Happy 4th of July to my U.S. peeps! Today I intend to spend planning our vacation to Italy!!!! I haven’t been to Italy in years. I can’t now remember whether it was the late 80s or early 90s, but now I’m looking forward to going back. No. 2 is quite a sports car aficionado so we’ll be visiting the Ferrari and Lamborghini museums, but otherwise I expect the trip to be similar to the one I took years ago. Though this time I’d like to try to get to Lake Como.
Anyway, it being a holiday, I cracked open a couple of teas. The first, the Art of Tea green pear, was in a tall, tubular tin, so I thought I’d go with that same theme. This is in exactly the same tin design, with the little interior “plug” with a knob on it. Cute.
I had to read up on what this tea is supposed to be because Mariage Freres is nothing if not coy in their descriptions. Spices can mean anything — here it means caramel/creme brulee apparently.
Which is amusing because when I opened the tin I smelled chocolate and rose. After a while, I realized it wasn’t chocolate so much as caramel.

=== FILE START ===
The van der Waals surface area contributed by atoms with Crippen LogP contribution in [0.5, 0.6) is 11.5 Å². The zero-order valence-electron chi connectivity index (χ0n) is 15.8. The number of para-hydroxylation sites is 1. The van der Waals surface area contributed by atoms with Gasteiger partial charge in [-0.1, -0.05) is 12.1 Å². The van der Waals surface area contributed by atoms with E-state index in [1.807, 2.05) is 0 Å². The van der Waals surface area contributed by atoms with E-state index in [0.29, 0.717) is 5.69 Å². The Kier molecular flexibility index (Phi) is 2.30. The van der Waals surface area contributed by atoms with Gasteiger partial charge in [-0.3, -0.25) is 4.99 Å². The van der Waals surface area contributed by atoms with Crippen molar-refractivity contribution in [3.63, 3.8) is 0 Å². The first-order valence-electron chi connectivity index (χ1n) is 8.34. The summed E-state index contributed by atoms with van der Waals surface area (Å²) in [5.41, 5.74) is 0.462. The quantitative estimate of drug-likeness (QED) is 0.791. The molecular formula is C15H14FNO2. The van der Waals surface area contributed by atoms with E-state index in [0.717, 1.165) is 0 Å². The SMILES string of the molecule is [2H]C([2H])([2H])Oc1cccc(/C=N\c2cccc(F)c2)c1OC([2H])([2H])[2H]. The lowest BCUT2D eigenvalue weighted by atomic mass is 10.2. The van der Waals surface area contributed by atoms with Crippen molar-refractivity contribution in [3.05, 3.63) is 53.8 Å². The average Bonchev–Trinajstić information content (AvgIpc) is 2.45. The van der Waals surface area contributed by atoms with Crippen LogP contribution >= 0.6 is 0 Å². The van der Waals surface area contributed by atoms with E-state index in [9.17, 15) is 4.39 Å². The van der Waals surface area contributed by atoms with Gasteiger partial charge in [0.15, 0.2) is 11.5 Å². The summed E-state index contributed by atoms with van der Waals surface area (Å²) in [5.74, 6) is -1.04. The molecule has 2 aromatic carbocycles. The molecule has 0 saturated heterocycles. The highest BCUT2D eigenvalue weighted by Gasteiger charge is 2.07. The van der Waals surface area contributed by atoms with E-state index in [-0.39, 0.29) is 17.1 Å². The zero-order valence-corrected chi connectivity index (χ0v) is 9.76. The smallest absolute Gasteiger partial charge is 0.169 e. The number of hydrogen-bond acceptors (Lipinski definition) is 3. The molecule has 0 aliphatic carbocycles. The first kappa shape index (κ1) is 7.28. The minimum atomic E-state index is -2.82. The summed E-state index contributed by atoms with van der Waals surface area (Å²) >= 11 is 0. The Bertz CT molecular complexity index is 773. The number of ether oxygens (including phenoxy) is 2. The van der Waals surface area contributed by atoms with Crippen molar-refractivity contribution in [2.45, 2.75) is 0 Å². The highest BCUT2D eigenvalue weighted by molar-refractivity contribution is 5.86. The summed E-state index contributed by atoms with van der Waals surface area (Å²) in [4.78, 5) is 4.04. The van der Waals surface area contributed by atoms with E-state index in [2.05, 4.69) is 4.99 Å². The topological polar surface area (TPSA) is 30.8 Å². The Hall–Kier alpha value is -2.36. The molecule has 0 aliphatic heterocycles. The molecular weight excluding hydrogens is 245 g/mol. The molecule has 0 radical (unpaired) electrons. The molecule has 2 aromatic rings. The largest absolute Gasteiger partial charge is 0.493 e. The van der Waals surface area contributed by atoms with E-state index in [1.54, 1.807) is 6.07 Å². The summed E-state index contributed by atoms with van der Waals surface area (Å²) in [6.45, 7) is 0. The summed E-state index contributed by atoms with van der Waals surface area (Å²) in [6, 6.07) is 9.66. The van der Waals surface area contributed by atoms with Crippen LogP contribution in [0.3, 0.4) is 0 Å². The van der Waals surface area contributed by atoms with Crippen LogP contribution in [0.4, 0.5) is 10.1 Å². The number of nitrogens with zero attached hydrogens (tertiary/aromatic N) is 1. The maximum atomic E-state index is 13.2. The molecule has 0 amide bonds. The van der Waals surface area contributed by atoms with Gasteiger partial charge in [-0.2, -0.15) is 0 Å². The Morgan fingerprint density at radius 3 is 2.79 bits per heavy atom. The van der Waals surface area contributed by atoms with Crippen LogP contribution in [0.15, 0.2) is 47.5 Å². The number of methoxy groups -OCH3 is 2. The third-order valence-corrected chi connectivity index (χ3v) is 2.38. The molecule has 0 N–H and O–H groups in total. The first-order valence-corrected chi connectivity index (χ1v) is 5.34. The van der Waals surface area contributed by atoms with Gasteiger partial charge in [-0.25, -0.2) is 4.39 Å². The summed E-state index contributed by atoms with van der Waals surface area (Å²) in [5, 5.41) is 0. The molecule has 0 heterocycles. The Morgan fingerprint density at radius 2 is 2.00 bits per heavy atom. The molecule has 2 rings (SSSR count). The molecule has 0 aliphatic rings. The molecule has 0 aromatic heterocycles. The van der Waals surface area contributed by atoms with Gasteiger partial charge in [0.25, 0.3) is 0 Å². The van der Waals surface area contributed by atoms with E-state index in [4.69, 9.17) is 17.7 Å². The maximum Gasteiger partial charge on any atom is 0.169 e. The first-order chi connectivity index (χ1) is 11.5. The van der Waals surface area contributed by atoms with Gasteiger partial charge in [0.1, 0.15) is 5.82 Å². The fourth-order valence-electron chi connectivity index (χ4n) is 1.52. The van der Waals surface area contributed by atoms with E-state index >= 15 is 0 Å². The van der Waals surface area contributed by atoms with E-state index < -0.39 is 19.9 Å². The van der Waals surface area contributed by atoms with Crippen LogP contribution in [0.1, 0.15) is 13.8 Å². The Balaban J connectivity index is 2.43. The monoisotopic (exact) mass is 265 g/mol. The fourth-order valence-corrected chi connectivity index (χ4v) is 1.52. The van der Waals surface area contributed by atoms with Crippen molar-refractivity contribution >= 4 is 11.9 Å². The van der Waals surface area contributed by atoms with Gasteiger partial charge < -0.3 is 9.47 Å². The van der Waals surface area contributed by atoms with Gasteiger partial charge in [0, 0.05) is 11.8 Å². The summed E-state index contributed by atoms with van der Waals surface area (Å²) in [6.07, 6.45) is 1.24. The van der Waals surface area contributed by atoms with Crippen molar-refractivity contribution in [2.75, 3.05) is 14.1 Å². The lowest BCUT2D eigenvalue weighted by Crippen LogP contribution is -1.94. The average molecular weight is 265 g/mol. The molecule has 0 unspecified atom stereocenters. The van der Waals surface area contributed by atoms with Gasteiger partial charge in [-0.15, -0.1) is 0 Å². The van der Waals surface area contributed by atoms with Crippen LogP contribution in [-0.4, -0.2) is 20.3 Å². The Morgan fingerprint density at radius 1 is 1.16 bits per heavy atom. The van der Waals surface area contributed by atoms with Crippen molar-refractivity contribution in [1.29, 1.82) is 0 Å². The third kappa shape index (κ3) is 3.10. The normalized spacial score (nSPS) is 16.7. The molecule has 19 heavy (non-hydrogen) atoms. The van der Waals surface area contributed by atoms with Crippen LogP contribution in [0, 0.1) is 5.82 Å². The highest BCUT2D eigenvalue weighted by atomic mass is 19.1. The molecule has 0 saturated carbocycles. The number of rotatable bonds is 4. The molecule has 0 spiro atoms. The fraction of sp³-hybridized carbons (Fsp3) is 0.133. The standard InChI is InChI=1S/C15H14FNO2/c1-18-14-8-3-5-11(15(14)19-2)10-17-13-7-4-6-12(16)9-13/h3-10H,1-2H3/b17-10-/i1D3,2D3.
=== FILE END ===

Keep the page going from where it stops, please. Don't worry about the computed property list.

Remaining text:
Now, I’m not a custard fan. I don’t do creme brulee, though the BF is a huge proponent of it. It’s a texture thing for me. Still, this is a tea worth having.
The aroma is pastry-like, cream-caramel with rose at the end, and that’s how it tastes, too. The tea is very dark amber and clear.
This is a blend that shows off Mariage Frere’s blending prowess. It’s very well done; the blend is one with all of its elements and with the tea base, which is smooth. It’s sweet without being cloying, and there’s a bit of a coolness in the mouth after the sip, which is pleasant.
I like it better than the last tea I had with something close to this flavor profile, the Leland Bogart. This is not as “dark” a flavor. Rather like the difference between dark roast and medium roast coffee, and I prefer the more medium for this flavor.
Flavors: Caramel, Chocolate, Cream, Pastries, Rose